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Three years almost to the day that Katrina hit New Orleans, the remnants of Hurricane Fay pounced Mecklenburg County with rain. Northern Meck was hit hard, so were the Cavalier Apartments on Monroe Road. Residents were evacuated the morning of August 27 to the East Meck High School gym. The county handled the situation with efficiency and professionalism. It was afterward, when some residents were told their county-bought flood insurance did not get processed in time, that trouble began.

Chris Jeannot, an English instructor at UNC-Charlotte signed and turned in his insurance papers in mid-July, plenty of time for an insurance company to process. The Cavalier Apartments were bought by Mecklenburg County earlier this year so they could be torn down and green space could be created in the high flood threat zone. Mecklenburg hired THC of Georgia to manage until all the residents were relocated. THC hired the local Brown and Glen. Insurance went through DH Smith and Hartford and somewhere along the line as many as 20 residents didn’t get their flood insurance processed in time.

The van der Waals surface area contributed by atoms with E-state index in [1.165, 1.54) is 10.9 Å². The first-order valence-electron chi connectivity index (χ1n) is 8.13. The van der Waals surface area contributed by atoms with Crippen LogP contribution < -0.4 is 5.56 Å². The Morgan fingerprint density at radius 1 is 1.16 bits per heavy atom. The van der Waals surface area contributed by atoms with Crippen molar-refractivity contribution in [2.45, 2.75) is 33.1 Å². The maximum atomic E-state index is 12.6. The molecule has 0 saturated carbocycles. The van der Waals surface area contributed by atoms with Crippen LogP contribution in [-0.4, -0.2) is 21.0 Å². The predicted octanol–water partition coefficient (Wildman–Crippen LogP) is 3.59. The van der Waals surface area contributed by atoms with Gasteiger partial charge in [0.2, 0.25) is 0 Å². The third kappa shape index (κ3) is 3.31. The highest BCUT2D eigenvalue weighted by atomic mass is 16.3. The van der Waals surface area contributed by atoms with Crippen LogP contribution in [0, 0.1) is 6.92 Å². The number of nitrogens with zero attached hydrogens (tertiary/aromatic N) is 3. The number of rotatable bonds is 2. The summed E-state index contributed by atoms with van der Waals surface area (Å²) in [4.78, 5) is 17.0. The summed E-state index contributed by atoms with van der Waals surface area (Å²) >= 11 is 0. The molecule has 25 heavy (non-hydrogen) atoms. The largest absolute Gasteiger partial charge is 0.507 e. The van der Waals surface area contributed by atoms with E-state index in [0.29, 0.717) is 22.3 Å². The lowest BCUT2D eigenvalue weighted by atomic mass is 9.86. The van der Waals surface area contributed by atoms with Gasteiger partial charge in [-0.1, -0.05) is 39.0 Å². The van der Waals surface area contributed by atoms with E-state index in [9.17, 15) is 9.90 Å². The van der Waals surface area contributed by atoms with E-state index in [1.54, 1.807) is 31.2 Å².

Everyone who lived on the bottom level of the building lost virtually everything. The waters rose in some places six feet. Yet, because of bungling of one of the five parties involved, some residents will not be paid for their losses. The county has talked about low-interest loans and grants to those residents whose insurance papers were not filed in time to collect. Residents should not settle for anything less than what the insurance promised. Anything less will certainly created a local media firestorm.